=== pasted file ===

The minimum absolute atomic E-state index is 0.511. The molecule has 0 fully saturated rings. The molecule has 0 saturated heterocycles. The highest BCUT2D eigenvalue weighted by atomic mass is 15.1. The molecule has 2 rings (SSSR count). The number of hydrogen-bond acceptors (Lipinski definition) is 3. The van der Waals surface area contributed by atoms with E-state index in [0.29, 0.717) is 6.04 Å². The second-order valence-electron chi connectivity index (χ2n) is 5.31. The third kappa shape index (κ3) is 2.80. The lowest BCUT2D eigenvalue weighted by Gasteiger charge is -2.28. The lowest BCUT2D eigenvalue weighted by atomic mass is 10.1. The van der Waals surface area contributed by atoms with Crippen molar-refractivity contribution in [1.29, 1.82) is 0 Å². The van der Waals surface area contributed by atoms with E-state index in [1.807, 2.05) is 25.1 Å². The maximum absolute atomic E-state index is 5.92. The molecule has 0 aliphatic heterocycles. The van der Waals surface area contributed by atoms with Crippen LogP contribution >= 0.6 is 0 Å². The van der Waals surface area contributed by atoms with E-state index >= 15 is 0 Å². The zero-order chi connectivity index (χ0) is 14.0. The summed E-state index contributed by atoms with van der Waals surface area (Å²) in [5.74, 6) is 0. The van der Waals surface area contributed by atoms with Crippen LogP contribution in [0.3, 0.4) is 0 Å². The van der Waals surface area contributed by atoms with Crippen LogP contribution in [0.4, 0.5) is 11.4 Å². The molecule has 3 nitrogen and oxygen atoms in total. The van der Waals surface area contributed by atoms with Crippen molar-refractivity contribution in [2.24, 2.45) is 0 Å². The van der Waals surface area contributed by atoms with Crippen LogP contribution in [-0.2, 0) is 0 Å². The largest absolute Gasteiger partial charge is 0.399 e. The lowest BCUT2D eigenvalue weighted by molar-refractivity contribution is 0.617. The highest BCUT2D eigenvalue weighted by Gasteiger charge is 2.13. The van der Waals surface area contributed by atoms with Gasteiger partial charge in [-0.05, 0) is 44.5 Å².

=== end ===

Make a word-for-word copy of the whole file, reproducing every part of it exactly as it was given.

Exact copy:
The minimum absolute atomic E-state index is 0.511. The molecule has 0 fully saturated rings. The molecule has 0 saturated heterocycles. The highest BCUT2D eigenvalue weighted by atomic mass is 15.1. The molecule has 2 rings (SSSR count). The number of hydrogen-bond acceptors (Lipinski definition) is 3. The van der Waals surface area contributed by atoms with E-state index in [0.29, 0.717) is 6.04 Å². The second-order valence-electron chi connectivity index (χ2n) is 5.31. The third kappa shape index (κ3) is 2.80. The lowest BCUT2D eigenvalue weighted by Gasteiger charge is -2.28. The lowest BCUT2D eigenvalue weighted by atomic mass is 10.1. The van der Waals surface area contributed by atoms with Crippen molar-refractivity contribution in [1.29, 1.82) is 0 Å². The van der Waals surface area contributed by atoms with E-state index in [1.807, 2.05) is 25.1 Å². The maximum absolute atomic E-state index is 5.92. The molecule has 0 aliphatic heterocycles. The van der Waals surface area contributed by atoms with Crippen LogP contribution >= 0.6 is 0 Å². The van der Waals surface area contributed by atoms with E-state index >= 15 is 0 Å². The zero-order chi connectivity index (χ0) is 14.0. The summed E-state index contributed by atoms with van der Waals surface area (Å²) in [5.74, 6) is 0. The van der Waals surface area contributed by atoms with Crippen LogP contribution in [0.3, 0.4) is 0 Å². The van der Waals surface area contributed by atoms with Crippen LogP contribution in [0.4, 0.5) is 11.4 Å². The molecule has 3 nitrogen and oxygen atoms in total. The van der Waals surface area contributed by atoms with Crippen molar-refractivity contribution in [2.24, 2.45) is 0 Å². The van der Waals surface area contributed by atoms with Crippen LogP contribution in [-0.2, 0) is 0 Å². The largest absolute Gasteiger partial charge is 0.399 e. The lowest BCUT2D eigenvalue weighted by molar-refractivity contribution is 0.617. The highest BCUT2D eigenvalue weighted by Gasteiger charge is 2.13. The van der Waals surface area contributed by atoms with Gasteiger partial charge in [-0.05, 0) is 44.5 Å².